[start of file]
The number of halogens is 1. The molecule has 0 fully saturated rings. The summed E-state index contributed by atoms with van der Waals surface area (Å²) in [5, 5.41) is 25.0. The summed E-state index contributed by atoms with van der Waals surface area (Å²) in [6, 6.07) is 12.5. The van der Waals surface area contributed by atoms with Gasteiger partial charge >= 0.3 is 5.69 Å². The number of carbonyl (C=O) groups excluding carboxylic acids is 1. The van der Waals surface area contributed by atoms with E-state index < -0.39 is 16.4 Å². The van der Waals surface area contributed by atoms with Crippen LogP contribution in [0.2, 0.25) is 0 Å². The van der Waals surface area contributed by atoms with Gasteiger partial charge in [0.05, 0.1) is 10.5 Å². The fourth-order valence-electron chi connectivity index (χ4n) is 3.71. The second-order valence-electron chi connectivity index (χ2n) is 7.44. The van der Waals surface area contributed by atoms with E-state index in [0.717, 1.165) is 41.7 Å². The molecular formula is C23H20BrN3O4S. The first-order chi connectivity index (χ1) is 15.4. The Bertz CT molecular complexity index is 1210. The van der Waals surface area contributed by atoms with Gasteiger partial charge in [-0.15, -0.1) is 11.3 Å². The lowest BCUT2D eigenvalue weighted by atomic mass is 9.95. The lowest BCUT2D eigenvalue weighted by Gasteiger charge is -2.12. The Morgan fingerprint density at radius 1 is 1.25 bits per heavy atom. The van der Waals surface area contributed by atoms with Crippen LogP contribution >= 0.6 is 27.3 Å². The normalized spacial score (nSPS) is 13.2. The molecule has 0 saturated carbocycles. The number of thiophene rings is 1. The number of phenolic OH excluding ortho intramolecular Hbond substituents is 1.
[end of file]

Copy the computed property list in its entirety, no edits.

The number of halogens is 1. The molecule has 0 fully saturated rings. The summed E-state index contributed by atoms with van der Waals surface area (Å²) in [5, 5.41) is 25.0. The summed E-state index contributed by atoms with van der Waals surface area (Å²) in [6, 6.07) is 12.5. The van der Waals surface area contributed by atoms with Gasteiger partial charge >= 0.3 is 5.69 Å². The number of carbonyl (C=O) groups excluding carboxylic acids is 1. The van der Waals surface area contributed by atoms with E-state index < -0.39 is 16.4 Å². The van der Waals surface area contributed by atoms with Crippen LogP contribution in [0.2, 0.25) is 0 Å². The van der Waals surface area contributed by atoms with Gasteiger partial charge in [0.05, 0.1) is 10.5 Å². The fourth-order valence-electron chi connectivity index (χ4n) is 3.71. The second-order valence-electron chi connectivity index (χ2n) is 7.44. The van der Waals surface area contributed by atoms with E-state index in [0.717, 1.165) is 41.7 Å². The molecular formula is C23H20BrN3O4S. The first-order chi connectivity index (χ1) is 15.4. The Bertz CT molecular complexity index is 1210. The van der Waals surface area contributed by atoms with Gasteiger partial charge in [-0.15, -0.1) is 11.3 Å². The lowest BCUT2D eigenvalue weighted by atomic mass is 9.95. The lowest BCUT2D eigenvalue weighted by Gasteiger charge is -2.12. The Morgan fingerprint density at radius 1 is 1.25 bits per heavy atom. The van der Waals surface area contributed by atoms with Crippen LogP contribution >= 0.6 is 27.3 Å². The normalized spacial score (nSPS) is 13.2. The molecule has 0 saturated carbocycles. The number of thiophene rings is 1. The number of phenolic OH excluding ortho intramolecular Hbond substituents is 1.